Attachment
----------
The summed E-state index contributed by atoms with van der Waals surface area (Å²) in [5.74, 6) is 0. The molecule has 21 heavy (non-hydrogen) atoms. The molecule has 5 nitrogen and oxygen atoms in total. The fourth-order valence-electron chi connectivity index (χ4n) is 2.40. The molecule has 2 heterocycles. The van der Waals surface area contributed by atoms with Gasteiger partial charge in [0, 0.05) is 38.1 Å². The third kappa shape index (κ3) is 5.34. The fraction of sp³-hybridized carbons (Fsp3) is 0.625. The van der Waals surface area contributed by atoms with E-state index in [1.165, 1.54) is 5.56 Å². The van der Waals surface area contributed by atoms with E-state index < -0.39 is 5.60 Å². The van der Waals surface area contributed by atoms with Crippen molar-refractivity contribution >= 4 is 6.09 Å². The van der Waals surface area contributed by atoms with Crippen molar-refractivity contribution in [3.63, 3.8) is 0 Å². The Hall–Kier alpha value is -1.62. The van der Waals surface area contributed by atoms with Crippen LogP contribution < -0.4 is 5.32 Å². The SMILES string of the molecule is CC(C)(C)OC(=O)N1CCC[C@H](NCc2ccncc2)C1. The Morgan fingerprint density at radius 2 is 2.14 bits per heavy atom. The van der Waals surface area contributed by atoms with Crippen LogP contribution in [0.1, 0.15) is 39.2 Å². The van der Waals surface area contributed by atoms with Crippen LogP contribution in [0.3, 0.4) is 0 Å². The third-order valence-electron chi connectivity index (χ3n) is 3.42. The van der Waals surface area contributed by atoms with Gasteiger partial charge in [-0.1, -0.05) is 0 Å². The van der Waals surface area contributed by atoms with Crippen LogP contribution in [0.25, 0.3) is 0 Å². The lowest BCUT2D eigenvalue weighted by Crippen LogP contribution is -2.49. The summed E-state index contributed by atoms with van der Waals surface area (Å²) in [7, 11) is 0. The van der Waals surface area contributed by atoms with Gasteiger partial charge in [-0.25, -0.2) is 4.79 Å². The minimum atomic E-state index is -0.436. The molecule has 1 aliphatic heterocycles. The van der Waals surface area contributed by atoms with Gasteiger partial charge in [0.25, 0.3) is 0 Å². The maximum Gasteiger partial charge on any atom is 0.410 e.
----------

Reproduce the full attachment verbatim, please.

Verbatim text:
The summed E-state index contributed by atoms with van der Waals surface area (Å²) in [5.74, 6) is 0. The molecule has 21 heavy (non-hydrogen) atoms. The molecule has 5 nitrogen and oxygen atoms in total. The fourth-order valence-electron chi connectivity index (χ4n) is 2.40. The molecule has 2 heterocycles. The van der Waals surface area contributed by atoms with Gasteiger partial charge in [0, 0.05) is 38.1 Å². The third kappa shape index (κ3) is 5.34. The fraction of sp³-hybridized carbons (Fsp3) is 0.625. The van der Waals surface area contributed by atoms with E-state index in [1.165, 1.54) is 5.56 Å². The van der Waals surface area contributed by atoms with E-state index < -0.39 is 5.60 Å². The van der Waals surface area contributed by atoms with Crippen molar-refractivity contribution >= 4 is 6.09 Å². The van der Waals surface area contributed by atoms with Crippen molar-refractivity contribution in [3.63, 3.8) is 0 Å². The Hall–Kier alpha value is -1.62. The van der Waals surface area contributed by atoms with Crippen LogP contribution < -0.4 is 5.32 Å². The SMILES string of the molecule is CC(C)(C)OC(=O)N1CCC[C@H](NCc2ccncc2)C1. The Morgan fingerprint density at radius 2 is 2.14 bits per heavy atom. The van der Waals surface area contributed by atoms with Crippen LogP contribution in [0.1, 0.15) is 39.2 Å². The van der Waals surface area contributed by atoms with Crippen LogP contribution in [0.3, 0.4) is 0 Å². The third-order valence-electron chi connectivity index (χ3n) is 3.42. The van der Waals surface area contributed by atoms with Gasteiger partial charge in [-0.1, -0.05) is 0 Å². The van der Waals surface area contributed by atoms with Crippen LogP contribution in [0.25, 0.3) is 0 Å². The lowest BCUT2D eigenvalue weighted by Crippen LogP contribution is -2.49. The summed E-state index contributed by atoms with van der Waals surface area (Å²) in [7, 11) is 0. The van der Waals surface area contributed by atoms with Gasteiger partial charge in [-0.25, -0.2) is 4.79 Å². The minimum atomic E-state index is -0.436. The molecule has 1 aliphatic heterocycles. The van der Waals surface area contributed by atoms with Gasteiger partial charge in [0.25, 0.3) is 0 Å². The maximum Gasteiger partial charge on any atom is 0.410 e.